The Mourning and Memory of a Common Confederate Soldier The Alabama state monument at Gettysburg. Photo by Author.

William’s death would have had a major impact on his family. Being the oldest son, he contributed significantly to the survival of the family farm — the Ivey family’s livelihood. Now his father, Henry, would be forced to farm without him. The Iveys were a small, tightly knit family and William’s death surely caused them much grief. This grief only would have been exacerbated when the family learned of Hinton’s wounding and capture by the Yankees. The Iveys certainly felt anxiety over the uncertainty of Hinton’s fate.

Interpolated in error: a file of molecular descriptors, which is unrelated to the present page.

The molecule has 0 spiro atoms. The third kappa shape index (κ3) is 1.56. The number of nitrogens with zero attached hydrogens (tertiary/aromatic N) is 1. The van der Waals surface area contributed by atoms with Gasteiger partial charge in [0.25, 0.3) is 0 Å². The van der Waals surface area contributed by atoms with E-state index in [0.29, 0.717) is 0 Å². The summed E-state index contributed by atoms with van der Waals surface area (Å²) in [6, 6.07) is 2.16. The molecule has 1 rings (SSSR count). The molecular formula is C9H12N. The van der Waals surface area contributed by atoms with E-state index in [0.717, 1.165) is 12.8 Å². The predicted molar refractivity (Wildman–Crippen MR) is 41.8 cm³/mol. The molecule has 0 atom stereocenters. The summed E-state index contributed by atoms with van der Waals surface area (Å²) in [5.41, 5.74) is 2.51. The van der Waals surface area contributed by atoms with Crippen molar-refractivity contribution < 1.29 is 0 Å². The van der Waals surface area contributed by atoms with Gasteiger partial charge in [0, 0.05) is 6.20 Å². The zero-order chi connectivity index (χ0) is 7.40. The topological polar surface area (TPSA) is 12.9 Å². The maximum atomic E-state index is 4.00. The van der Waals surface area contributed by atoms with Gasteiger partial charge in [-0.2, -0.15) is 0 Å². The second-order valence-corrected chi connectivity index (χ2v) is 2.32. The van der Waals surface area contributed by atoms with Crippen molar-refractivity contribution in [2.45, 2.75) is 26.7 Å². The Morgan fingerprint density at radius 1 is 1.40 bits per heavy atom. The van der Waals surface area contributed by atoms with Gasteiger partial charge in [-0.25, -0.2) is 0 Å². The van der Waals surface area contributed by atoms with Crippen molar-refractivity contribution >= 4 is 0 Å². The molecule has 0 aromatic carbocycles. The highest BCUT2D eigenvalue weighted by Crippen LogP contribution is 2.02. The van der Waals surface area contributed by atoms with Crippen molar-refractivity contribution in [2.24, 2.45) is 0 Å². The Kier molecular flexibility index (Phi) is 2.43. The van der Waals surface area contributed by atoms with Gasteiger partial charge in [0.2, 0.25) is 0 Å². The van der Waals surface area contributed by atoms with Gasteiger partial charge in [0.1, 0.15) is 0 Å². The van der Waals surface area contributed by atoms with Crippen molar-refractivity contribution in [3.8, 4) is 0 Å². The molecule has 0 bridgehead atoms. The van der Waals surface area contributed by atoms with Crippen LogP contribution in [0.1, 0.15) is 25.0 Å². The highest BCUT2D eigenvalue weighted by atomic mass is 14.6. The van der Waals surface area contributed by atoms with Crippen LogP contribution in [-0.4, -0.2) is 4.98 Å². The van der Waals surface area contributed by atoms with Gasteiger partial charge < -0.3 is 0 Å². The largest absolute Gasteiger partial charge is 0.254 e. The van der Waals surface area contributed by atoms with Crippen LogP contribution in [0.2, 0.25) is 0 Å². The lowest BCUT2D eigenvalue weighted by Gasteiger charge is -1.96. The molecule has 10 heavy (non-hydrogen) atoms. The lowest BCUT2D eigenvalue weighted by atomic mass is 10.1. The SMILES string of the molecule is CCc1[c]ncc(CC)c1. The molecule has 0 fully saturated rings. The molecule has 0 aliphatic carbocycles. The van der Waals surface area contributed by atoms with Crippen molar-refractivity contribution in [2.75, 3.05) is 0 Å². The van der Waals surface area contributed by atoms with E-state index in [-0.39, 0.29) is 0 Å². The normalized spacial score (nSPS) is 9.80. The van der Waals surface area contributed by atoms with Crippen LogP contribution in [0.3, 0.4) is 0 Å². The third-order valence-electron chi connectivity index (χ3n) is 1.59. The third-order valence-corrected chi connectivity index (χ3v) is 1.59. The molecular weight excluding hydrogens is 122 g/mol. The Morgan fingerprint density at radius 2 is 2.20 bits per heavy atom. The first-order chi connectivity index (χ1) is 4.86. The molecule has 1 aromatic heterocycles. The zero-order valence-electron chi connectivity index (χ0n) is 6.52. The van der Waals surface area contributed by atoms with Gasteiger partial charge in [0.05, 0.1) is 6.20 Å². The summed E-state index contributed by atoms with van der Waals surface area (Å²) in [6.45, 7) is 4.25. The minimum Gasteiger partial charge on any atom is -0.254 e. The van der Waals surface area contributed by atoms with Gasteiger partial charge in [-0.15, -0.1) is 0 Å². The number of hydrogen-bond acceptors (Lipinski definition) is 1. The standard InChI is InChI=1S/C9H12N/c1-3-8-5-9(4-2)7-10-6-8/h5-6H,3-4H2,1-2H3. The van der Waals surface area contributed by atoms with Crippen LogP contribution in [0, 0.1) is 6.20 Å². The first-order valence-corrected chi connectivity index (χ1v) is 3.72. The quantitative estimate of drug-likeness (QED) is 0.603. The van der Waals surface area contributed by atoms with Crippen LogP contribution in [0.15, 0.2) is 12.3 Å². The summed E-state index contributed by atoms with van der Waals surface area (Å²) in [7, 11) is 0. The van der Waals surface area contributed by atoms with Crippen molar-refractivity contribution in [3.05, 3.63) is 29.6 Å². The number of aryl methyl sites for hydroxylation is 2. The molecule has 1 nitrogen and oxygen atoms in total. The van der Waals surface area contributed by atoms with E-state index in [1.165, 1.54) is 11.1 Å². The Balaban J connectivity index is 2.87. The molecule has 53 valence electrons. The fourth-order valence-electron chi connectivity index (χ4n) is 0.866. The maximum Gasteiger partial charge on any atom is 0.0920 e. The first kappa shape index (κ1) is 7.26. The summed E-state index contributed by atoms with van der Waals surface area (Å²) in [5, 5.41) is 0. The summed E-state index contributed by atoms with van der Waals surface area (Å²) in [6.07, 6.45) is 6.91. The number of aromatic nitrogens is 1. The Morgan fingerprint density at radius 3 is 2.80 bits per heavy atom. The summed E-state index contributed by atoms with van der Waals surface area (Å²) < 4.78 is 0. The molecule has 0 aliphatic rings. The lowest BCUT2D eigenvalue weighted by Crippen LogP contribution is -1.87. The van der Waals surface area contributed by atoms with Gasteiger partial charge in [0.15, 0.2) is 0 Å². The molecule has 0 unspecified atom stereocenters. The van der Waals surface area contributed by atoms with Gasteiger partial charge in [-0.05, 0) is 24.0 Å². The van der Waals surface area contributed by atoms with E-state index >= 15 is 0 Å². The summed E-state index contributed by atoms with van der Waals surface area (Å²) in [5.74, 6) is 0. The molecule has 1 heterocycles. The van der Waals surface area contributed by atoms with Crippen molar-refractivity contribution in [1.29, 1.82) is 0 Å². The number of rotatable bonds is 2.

The impact of William’s death would spread beyond his family, into the small community of Radfordsville, who would lose so many sons during the course of the war, and into the lives of neighbors and friends who not only watched William grow up, but had also benefited from his labor. Though tragic in its own right, William’s death also highlights one of the primary challenges that middle and lower class farm families faced in the Deep South: Without slave labor to assist them on their farms and in their small business endeavors, these families faced a staggering labor shortage of young men. This shortage would force older men like Henry and women like William’s mother and sister to have to dedicate more of their lives to manual labor rather than household work, simply to ensure the survival of the farm. The Iveys were especially short on labor given that their only other son, Hinton, would spend so much time away in a northern POW camp. The war’s unraveling of gender conventions – the ways in which it threatened to chip away at white women’s feminine privilege and respectability, and the ways in which it emasculated men who no longer could care for their women as they once had been able to – clearly played out in the Ivey household. Additionally, with William gone and emancipation a postwar reality, it was up to Henry and Hinton alone to protect William’s mother and sister from what many southerners believed would be an impending tide of marauding free blacks terrorizing white females and turning the racial and social order of the South on its head.